Jess Goodell enlisted in the Marines immediately after she graduated from high school in 2001. She volunteered three years later to serve in the Marine Corps' first officially declared Mortuary Affairs unit, at Camp Al Taqaddum in Iraq. Her job, for eight months, was to collect and catalog the bodies and personal effects of dead Marines. She put the remains of young Marines in body bags and placed the bags in metal boxes. Before being shipped to Dover Air Force Base, the boxes were stored, often for days, in a refrigerated unit known as a "reefer." The work she did was called "processing."
"We went through everything," she said when I reached her by phone in Buffalo, N.Y., where she is about to become a student in a Ph.D. program in counseling at the University of Buffalo. "We would get everything that the body had on it when the Marine died. Everyone had a copy of The Rules of Engagement in their left breast pocket. You found notes that people had written to each other. You found lists. Lists were common, the things they wanted to do when they got home or food they wanted to eat. The most difficult was pictures. Everyone had a picture of their wife or their kids or their family. And then you had the younger kids who might be 18 years old and they had prom pictures or pictures next to what I imagine were their first cars. Everyone had a spoon in their flak jacket. There were pens and trash and wrappers and MRE food. All of it would get sent back [to the Marines' homes].
"We all had the idea that at any point this could be us on the table," she said. "I think Marines thought that we went over there to die. And so people wrote letters saying 'If I die I want you to know I love you.' 'I want my car to go to my younger brother.' Things like that. They carried those letters on their bodies. We had a Marine that we processed and going through his wallet he had a picture of a sonogram of a fetus his wife had sent him. And a lot of Marines had tattooed their vital information under an armpit. It was called a meat tag."
The unit processed about half a dozen suicides. The suicide notes, she said, almost always cited hazing. Women, she said, were constantly harassed, especially sexually, but it often did not match the systematic punishment and humiliation meted out to men who were deemed to be inadequate Marines. She said that Marines who were overweight or unable to do the physical training were subjected to withering verbal and physical abuse. They were called "fat nasties" and "sh*t bags." The harassed Marines would be assigned to other individual Marines and became their slaves. They would be sent on punishing runs in which many of them vomited. They would be forced to bear-crawl -- walk on all fours -- the length of a football field and back. This would be followed by sets of monkey f*ckers -- bending down, grabbing the ankles, crouching down like a baseball catcher and then standing up again -- followed by a series of other exercises that went on until the Marines collapsed.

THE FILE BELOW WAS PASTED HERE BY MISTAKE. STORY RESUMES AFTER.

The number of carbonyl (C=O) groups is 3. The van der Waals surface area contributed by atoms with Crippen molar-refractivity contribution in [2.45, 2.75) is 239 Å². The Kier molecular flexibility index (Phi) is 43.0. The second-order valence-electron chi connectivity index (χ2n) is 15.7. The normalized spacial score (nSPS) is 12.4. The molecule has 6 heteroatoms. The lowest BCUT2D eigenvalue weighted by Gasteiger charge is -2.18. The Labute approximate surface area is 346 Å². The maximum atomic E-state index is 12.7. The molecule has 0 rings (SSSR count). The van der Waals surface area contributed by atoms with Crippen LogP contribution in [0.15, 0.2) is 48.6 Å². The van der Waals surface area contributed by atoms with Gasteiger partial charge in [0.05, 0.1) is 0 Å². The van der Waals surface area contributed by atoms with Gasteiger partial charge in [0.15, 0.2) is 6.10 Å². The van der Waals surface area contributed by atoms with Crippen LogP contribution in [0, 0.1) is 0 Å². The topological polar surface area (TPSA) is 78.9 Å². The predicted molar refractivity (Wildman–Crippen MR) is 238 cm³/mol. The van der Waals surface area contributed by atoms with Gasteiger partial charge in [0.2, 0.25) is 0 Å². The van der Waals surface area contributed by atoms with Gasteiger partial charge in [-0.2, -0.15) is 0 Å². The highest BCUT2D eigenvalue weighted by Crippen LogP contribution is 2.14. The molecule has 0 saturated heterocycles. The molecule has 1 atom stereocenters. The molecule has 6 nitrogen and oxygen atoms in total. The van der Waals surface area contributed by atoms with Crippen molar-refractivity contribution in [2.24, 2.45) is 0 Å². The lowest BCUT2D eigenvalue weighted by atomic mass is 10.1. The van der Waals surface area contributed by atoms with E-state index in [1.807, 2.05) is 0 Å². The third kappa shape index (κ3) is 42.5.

"They make these Marines do what they call 'b*tch' work," Goodell said. "They are assigned to be someone else's 'b*tch' for the day. We had a guy in our platoon, not in Iraq but in California, and he was overweight. He was on remedial PT, which meant he went to extra physical training. When he came to work he was rotated. One day he was with this corporal or this sergeant. One day he was sent to me. I had him for an hour. I remember sending him outside and making him carry things. It was very common for them to dig a hole and fill it back up with sand or carry sandbags up to the top of a hill and then carry them down again."
The unit was sent to collect the bodies of the Marines who killed themselves, usually by putting rifles under their chins and pulling the trigger.
"We had a Marine who was in a port-a-john when he blew his face off," she said. "We had another Marine who shot himself through the neck. Often they would do it in the corner of a bunker or an abandoned building. We had a couple that did it in port-a-johns. We had to go in and peel and pull off chunks of flesh and brain tissue that had sprayed the walls. Those were the most frustrating bodies to get. On those bodies we were also on cleanup crew. It was gross. We sent the suicide notes home with the bodies.